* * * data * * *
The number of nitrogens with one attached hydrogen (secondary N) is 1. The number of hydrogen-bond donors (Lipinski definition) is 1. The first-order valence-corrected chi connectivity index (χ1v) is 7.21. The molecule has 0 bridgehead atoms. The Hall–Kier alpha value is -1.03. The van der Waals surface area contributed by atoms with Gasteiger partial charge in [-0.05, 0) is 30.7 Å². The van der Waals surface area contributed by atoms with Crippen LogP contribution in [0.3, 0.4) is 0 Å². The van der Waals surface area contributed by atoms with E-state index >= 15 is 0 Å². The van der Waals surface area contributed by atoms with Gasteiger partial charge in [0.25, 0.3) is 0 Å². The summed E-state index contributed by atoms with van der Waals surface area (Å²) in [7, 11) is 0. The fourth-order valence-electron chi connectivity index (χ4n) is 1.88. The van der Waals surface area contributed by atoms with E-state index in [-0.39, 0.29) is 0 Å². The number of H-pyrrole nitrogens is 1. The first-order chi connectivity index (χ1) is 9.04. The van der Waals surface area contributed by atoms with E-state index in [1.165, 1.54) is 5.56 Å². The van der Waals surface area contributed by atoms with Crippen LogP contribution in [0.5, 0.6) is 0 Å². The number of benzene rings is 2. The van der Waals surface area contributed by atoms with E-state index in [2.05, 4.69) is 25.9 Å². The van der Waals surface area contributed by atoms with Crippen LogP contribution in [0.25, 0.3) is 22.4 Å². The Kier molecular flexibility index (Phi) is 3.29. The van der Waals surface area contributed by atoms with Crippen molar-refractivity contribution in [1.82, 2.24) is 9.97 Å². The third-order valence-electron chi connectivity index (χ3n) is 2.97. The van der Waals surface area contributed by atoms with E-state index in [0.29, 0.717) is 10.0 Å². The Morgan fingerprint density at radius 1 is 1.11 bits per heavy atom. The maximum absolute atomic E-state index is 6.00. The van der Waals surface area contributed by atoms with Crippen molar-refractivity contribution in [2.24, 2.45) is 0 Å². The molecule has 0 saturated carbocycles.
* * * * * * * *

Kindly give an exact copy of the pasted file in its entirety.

The number of nitrogens with one attached hydrogen (secondary N) is 1. The number of hydrogen-bond donors (Lipinski definition) is 1. The first-order valence-corrected chi connectivity index (χ1v) is 7.21. The molecule has 0 bridgehead atoms. The Hall–Kier alpha value is -1.03. The van der Waals surface area contributed by atoms with Gasteiger partial charge in [-0.05, 0) is 30.7 Å². The van der Waals surface area contributed by atoms with Crippen LogP contribution in [0.3, 0.4) is 0 Å². The van der Waals surface area contributed by atoms with E-state index >= 15 is 0 Å². The van der Waals surface area contributed by atoms with Gasteiger partial charge in [0.25, 0.3) is 0 Å². The summed E-state index contributed by atoms with van der Waals surface area (Å²) in [7, 11) is 0. The fourth-order valence-electron chi connectivity index (χ4n) is 1.88. The van der Waals surface area contributed by atoms with E-state index in [-0.39, 0.29) is 0 Å². The number of H-pyrrole nitrogens is 1. The first-order chi connectivity index (χ1) is 9.04. The van der Waals surface area contributed by atoms with E-state index in [1.165, 1.54) is 5.56 Å². The van der Waals surface area contributed by atoms with Crippen LogP contribution in [0.5, 0.6) is 0 Å². The number of benzene rings is 2. The van der Waals surface area contributed by atoms with E-state index in [2.05, 4.69) is 25.9 Å². The van der Waals surface area contributed by atoms with Crippen LogP contribution in [0.25, 0.3) is 22.4 Å². The Kier molecular flexibility index (Phi) is 3.29. The van der Waals surface area contributed by atoms with Crippen molar-refractivity contribution in [1.82, 2.24) is 9.97 Å². The third-order valence-electron chi connectivity index (χ3n) is 2.97. The van der Waals surface area contributed by atoms with E-state index in [0.29, 0.717) is 10.0 Å². The Morgan fingerprint density at radius 1 is 1.11 bits per heavy atom. The maximum absolute atomic E-state index is 6.00. The van der Waals surface area contributed by atoms with Crippen molar-refractivity contribution in [2.24, 2.45) is 0 Å². The molecule has 0 saturated carbocycles.